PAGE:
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All-Area track and field: Coaches of the year have team-first attitudes at Parkland, Notre Dame-GP

Art Corrigan led Notre Dame-Green Pond to another stellar boys and girls track & field season in 2024, including a slew of PIAA medals. (Amy Shortell/첥Ƶ)
AMY HERZOG / THE MORNING CALL
Art Corrigan led Notre Dame-Green Pond to another stellar boys and girls track & field season in 2024, including a slew of PIAA medals. (Amy Shortell/첥Ƶ)
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There was no rebuilding project awaiting Stephen Ott when he took over in 2020 for longtime Parkland track coach Scott Levan.

The Trojans had great numbers on the boys and girls rosters and stellar talent in many areas. The COVID-19 pandemic delayed Ott’s tenure, but it has been an impressive start to his head coaching career. Neither the Parkland boys and girls have not lost a dual meet since he took the reigns (29-0).

Ott has developed many stellar athletes, but more importantly gotten everyone to embrace the team concept in a sport often viewed as an individual one. He has a long way to go, but Ott is following a blueprint that has made Notre Dame-Green Pond’s Art Corrigan a cross country and track & field coaching legend.

Corrigan has spent three decades building strong bonds between track & field teammates. The Crusaders boys and girls were 7-2 this season. The boys won the team title at the Colonial League Track & Field Championships. The girls were second. Corrigan’s resume, including cross country, is in the neighborhood of 1,900 wins so his formula is a successful one.

Because of the performances and the development of team-oriented programs, Ott and Corrigan are 첥Ƶ All-Area Track & Field Class 3A and 2A coaches of the year, respectively.

Parkland runners hand off during the 400-meter relay Wednesday, May 8, 2024, during the EPC and Colonial League Track & Field Championships at Whitehall High School.(April Gamiz/첥Ƶ)
Parkland boys and girls each qualified all three relays for the PIAA Track & Field Championships. (April Gamiz/첥Ƶ)

The results speak for themselves. Parkland rolled to the EPC South title this spring, then won the boys and girls team titles at the EPC Track & Field Championships. The Trojans also had 12 combined individual state qualifiers, but more impressively, all six relay teams advanced — with five winning District 11 Class 3A gold.

Parkland’s best athletes volunteer for heavy workloads in the postseason, including the relays. Andrew Beers, the Trojans’ leader because of his diligence and God-given talent, jumped into the Trojans’ state 400-meter relay team in 2023 when teammate Trey Tremba came up injured during the 100-meter dash qualifying.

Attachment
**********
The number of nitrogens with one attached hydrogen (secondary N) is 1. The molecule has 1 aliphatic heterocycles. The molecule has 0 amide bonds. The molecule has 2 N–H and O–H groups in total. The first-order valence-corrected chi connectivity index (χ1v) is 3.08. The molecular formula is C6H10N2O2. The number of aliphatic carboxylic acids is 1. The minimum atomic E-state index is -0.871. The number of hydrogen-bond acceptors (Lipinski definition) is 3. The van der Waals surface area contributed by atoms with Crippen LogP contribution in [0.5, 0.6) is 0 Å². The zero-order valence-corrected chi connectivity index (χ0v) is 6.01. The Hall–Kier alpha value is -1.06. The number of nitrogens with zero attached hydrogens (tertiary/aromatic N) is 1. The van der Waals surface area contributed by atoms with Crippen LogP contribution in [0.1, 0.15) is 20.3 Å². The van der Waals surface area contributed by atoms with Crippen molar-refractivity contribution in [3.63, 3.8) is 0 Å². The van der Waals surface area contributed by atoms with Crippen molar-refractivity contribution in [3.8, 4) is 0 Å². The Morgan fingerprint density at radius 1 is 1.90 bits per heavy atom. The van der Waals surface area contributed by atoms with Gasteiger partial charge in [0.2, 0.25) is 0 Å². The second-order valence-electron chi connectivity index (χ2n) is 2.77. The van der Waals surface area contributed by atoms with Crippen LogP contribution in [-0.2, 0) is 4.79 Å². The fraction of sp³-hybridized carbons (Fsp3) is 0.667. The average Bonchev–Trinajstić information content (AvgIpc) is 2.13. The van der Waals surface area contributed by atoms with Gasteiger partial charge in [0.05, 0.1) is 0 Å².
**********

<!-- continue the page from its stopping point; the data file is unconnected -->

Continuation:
Beers, one of the state’s elite hurdlers, didn’t hesitate again when it came time to jump on a relay team in an effort to win a team title and qualify more teammates the PIAA championships.

“He’s really helped us with our success,” Ott said. “He really went after that 4 by 4 success. You could see the determination. It’s really cool.”

Senior Lana Hurwitz was among the Parkland girls who was dedicated and instrumental in the team’s relay successes.

When Corrigan crunched numbers trying to figure out how to beat Southern Lehigh in the league tournament’s boys team race, he turned to senior leaders A.J. Sasso and Alec Miner — staples in the Crusaders’ 1,600 and 3,200 relays. Those two stellar 400 runners were shifted to compete in the 800 and 1,600 because it would help the team.

That bold gamble allowed the Notre Dame-GP boys to take a victory lap last month at Whitehall’s Zephyr Sports Complex.

“I had the two best 400 runners in the league, maybe in the district,” Corrigan said. “And I convinced them, ‘You’re not running the 400. You’re running the 1,600 and the 800, and it worked out. We scored 23 points in the 1,600 and 26 in the 800, and that was the difference [against regular-season champion Southern Lehigh].”

“[Corrigan] has all the numbers,” Crusaders mid-distance runner John Paul Pierce added. “He definitely goes to bed at 2 in the morning.”

Fellow Notre Dame-GP seniors Lauren Bower and Olivia Schweitzer dedicated much of their stellar careers to being contributors and leaders on the girls’ 1,600 and 3,200 relay teams. Both foursomes finished fourth at states.

Sophomore Savina Steele was introduced to the hurdles as a freshman. She accepted that challenge. She spent much of her training time during the season at Easton because Notre Dame-GP still has a cinder track, and cinders and hurdles don’t mix.

Steele also evolved in the 400, so she was happy to join the 1,600 relay team. She won District 11 2A gold in both hurdles, the 400 and 1,600 relay. She opted out of a hurdles race at states in order to stay with her relay teammates.

Notre Dame-GP had 13 individual state qualifier berths plus those four relays. The Crusaders didn’t leave Shippensburg University’s Seth Grove Stadium empty-handed, either. The two boys relays finished second. Miner and Sasso made the awards stand in the 800 and Steele was second in the 400.

“We obviously wanted to come out of it with the gold [in the state 1,600 relay final],” Miner said. “But we left it all out there for each other.”

That attitude has been a staple for the Parkland and Notre Dame-GP programs. It has been — and will continue to be — a focus of their coaches.

Morning 첥Ƶ reporter Tom Housenick can be reached at 610-820-6651 or at thousenick@mcall.com

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